Extraction of permanent second molars (Cavanaugh, 1985; Gooris et al., 1990), first molars (Bayram et al., 2009), or premolars (Kim et al., 2003) was found to reduce the frequency of third-molar impaction due to the increased eruption space accompanying the mesial movement of the molars during space closure.
These findings point out that mandibular third-molar impaction is associated with certain dental and skeletal man- dibular features that are controversial and different among the different populations. This is beside the fact that different samples and methods of analyses were used in the supporting studies. In Saudi Arabia, the etiology of the relatively high frequency of mandibular third-molar impaction remains a mystery. Therefore, it seems important to investigate the etiology of third-molar impaction in Saudis using thorough cephalo- metric analysis.
The objective of this study was to evaluate the cephalomet- ric characteristics of mandibles having impacted third molars in a sample of Saudi patients living in the western region of Saudi Arabia, and to compare them with those of patients having normally erupted third molars.
|2. Material and methods|
This study was approved by the Ethical Research Committee at King Abdulaziz University, Faculty of Dentistry (KAU-FD). Records of patients, registered for the treatment at the Faculty of Dentistry, King Abdulaziz University, during 2003-2004 were reviewed, from which 121 patients (59 females and 62 males; age: 20-40 years with a mean age of 23.89 years) were selected. The inclusion criteria were: (1) non-syndromic patients, (2) no history of orthodontic treatment, (3) presence of initial orthopantomogram (OPG) and lateral cephalometric radiograph (LC), (4) presence of complete normal mandibular dentition, and (5) presence of mandibular third molars which have complete root formation and either fully erupted or impacted.
Subjects were divided into two groups based on the status of the mandibular third molars: (1) impaction group (IG), which included patients having one or two of incompletely erupted mandibular third molar with radiographic evidence of apical closure or near closure (n = 71) and (2) normal group (NG), which included patients having normally erupted third mandibular third molars (n = 50). Groups were further divided into male and female groups: male impaction group (MIG) (n = 41), male normal group (MNG) (n = 21), female impaction group (FIG) (n = 30) and female normal group (FNG) (n = 29).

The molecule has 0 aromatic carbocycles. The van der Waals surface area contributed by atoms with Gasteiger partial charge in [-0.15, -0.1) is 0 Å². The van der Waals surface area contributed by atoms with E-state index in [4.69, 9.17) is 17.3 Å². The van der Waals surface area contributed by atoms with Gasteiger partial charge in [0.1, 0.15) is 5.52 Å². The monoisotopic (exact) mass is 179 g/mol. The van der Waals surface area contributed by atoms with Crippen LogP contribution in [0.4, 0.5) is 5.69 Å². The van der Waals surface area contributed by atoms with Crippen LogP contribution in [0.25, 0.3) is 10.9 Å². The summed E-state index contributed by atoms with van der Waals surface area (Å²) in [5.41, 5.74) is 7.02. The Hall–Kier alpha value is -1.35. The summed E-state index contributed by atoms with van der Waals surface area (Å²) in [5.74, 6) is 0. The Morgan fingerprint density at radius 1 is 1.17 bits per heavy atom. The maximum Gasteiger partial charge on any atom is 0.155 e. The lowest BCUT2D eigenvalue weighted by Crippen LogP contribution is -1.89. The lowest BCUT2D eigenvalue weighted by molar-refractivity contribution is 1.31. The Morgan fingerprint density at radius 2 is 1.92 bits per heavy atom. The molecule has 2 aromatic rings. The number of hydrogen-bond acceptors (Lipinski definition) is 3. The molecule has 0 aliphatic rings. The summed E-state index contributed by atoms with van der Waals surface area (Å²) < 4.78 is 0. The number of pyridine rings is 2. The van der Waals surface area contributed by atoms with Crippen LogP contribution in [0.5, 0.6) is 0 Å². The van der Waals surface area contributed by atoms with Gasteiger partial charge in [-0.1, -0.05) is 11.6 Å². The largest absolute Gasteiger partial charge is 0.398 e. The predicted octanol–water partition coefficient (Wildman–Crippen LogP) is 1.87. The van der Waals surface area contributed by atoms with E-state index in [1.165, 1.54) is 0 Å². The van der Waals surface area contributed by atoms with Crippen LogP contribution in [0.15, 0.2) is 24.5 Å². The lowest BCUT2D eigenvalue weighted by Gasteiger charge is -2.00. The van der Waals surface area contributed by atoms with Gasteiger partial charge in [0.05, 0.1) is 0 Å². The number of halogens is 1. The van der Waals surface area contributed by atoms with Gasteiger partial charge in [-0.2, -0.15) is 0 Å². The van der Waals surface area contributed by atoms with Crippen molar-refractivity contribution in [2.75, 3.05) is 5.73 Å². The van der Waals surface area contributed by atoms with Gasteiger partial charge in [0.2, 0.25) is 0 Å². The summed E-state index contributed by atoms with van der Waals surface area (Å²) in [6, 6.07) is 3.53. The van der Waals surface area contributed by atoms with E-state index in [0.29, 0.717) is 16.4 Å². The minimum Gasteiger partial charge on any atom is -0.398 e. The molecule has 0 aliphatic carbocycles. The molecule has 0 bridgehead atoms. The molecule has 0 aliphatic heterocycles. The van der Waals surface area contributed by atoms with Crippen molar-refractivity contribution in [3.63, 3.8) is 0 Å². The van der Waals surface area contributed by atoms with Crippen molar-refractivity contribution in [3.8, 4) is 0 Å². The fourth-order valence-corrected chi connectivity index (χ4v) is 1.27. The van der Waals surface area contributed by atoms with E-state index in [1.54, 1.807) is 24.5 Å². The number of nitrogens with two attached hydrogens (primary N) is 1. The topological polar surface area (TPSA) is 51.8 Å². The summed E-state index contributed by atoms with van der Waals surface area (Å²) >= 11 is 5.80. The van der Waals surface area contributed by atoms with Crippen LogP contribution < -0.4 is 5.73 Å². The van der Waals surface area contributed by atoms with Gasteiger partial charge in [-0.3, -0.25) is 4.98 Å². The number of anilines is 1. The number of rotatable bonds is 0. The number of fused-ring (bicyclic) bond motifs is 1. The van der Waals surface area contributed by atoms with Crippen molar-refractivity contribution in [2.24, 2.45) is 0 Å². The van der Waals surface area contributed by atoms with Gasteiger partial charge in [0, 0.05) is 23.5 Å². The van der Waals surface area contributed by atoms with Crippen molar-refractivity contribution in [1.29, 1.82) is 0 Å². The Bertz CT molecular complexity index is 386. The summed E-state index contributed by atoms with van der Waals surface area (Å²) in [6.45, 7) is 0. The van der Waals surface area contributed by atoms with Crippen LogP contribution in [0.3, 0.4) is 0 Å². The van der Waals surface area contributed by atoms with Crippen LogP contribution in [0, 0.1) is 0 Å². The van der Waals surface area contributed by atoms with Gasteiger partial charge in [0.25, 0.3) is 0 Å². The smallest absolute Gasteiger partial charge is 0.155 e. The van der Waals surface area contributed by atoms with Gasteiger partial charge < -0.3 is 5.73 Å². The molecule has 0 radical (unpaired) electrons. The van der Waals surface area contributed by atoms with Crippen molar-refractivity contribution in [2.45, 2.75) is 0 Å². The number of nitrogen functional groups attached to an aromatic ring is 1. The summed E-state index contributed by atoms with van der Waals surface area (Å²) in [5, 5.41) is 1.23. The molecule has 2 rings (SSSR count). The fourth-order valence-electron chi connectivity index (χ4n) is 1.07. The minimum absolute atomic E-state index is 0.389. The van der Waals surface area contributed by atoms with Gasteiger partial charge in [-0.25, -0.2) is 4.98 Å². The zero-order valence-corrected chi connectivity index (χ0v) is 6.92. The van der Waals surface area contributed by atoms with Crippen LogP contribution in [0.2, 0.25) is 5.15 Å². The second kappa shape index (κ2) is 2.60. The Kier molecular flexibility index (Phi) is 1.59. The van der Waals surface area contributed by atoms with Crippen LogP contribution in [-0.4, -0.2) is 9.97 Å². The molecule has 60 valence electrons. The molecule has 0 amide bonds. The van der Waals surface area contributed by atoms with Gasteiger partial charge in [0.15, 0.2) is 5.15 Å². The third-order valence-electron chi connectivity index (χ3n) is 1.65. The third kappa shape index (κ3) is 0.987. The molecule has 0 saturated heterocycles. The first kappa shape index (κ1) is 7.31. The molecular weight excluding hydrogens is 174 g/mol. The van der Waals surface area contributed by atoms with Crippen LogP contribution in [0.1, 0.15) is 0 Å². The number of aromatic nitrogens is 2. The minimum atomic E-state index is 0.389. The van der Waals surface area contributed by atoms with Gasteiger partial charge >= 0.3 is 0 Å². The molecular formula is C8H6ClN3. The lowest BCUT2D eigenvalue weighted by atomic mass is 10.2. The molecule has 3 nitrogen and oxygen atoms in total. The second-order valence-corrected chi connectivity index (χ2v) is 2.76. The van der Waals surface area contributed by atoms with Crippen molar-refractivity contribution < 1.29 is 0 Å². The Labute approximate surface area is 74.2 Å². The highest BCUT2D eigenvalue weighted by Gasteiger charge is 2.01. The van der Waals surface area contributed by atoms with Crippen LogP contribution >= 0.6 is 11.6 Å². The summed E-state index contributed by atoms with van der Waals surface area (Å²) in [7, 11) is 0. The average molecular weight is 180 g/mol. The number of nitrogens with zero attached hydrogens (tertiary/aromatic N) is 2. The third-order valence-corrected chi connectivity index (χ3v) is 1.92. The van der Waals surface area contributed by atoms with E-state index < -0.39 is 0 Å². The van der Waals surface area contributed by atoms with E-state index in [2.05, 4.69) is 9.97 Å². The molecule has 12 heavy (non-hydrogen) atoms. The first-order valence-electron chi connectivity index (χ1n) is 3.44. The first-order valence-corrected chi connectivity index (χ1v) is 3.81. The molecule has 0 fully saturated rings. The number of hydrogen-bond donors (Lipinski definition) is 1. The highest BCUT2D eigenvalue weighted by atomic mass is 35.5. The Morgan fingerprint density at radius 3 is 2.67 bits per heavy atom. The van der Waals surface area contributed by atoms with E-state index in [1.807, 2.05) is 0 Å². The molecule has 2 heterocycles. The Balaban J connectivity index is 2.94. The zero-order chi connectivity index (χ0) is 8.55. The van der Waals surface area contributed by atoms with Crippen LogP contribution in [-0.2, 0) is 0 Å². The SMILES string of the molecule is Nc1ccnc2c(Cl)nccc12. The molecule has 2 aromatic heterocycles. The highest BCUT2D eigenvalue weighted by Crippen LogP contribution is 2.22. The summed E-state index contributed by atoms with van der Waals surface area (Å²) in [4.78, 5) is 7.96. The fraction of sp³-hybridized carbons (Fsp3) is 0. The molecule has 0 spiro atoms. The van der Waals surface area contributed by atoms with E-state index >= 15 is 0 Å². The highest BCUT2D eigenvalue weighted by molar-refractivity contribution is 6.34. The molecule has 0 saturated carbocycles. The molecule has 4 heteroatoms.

All cephalometric radiographs were traced and analyzed manually. Fourteen landmarks and 21 linear and angular measurements related to mandibular geometry were identified (Tables 1 and 2, Figs. 1 and 2).
To assess the intra-examiner reliability, 15 randomly selected lateral cephalograms were re-traced and re-analyzed, two weeks after the first measurements. The method error was calculated using Dahlberg's double determination formula (Dahlberg, 1940).
Statistical analysis was performed using SPSS software package (SPSS for Windows 98, version 16.0, SPSS Inc, Chicago, IL, USA). Means and standard deviations of all the variables were calculated. An unpaired t-test was used for the statistical analysis at a significance level of P < 0.05 to compare variables between the two groups; IG and NG. Males and females in the impaction group were also compared to their equivalent subgroups in the NG using unpaired t-test (P < 0.05).
The range of the method errors was between 0.2 and .95° for the angular measurements and between 0.25 and 1 mm for the linear measurements. (Table 3).
Means and standard deviations of the measured variables are presented in Table 4.
Comparing the anteroposterior dimensions of the mandibles (MAPD) between the IG and NG has shown the following: the retromolar space (Xi-M2) was significantly decreased in the IG as compared to NG and it was in the range of 21.28 ± 3.06 (P < 0.001). Skeletal pattern was Class I in both groups, although A and B points were significantly retruded in the IG as compared to the NG (P < .05). SN inclination angle relative to FH was significantly increased in the IG than in the NG (P < 0.05). Mandibular body length was significantly smaller in the IG than in the NG (P < 0.05). Ramal width was also significantly increased in the impaction group as compared to NG (P < 0.05).
Comparing the vertical dimensions of the mandibles (MVD) has shown the following: Condylar axis length (Dc-Xi) was not significantly different between the two groups. (P > 0.05) Y-axis was also significantly increased in the IG than in the NG (P > 0.05). Posterior alveolar height of the mandible was significantly increased in the IG (P > 0.05). Mandibular first molar was significantly more upright in the IG than in the NG (P > 0.001).
Effective mandibular length (Co-Gn), ramal length (Co-Gn), and condylar axis length were all insignificantly different between the two groups. In addition, lower face height and angle, mandibular arc angle, and mandibular plane angle were also insignificantly different between the two groups.
In the FIG, only four mandibular measurements were significantly different than the FNG; retromolar space, ramal width, posterior alveolar height and inclination of mandibular first molar (Table 5).
In the MIG, retromolar space, A and B projection, effective mandibular length, mandibular body length, corpus length, condylar axis length, Y-axis, and ramal width were significantly different than in the MNG (Table 6).
Knowing the development of third molar, its prognosis, its eruption pattern, its possible effect on the dentition during and after orthodontic treatment as well as the effect of orthodontic treatment on the third molar eruption is an important issue for orthodontists to formulate a successful long term treatment plan.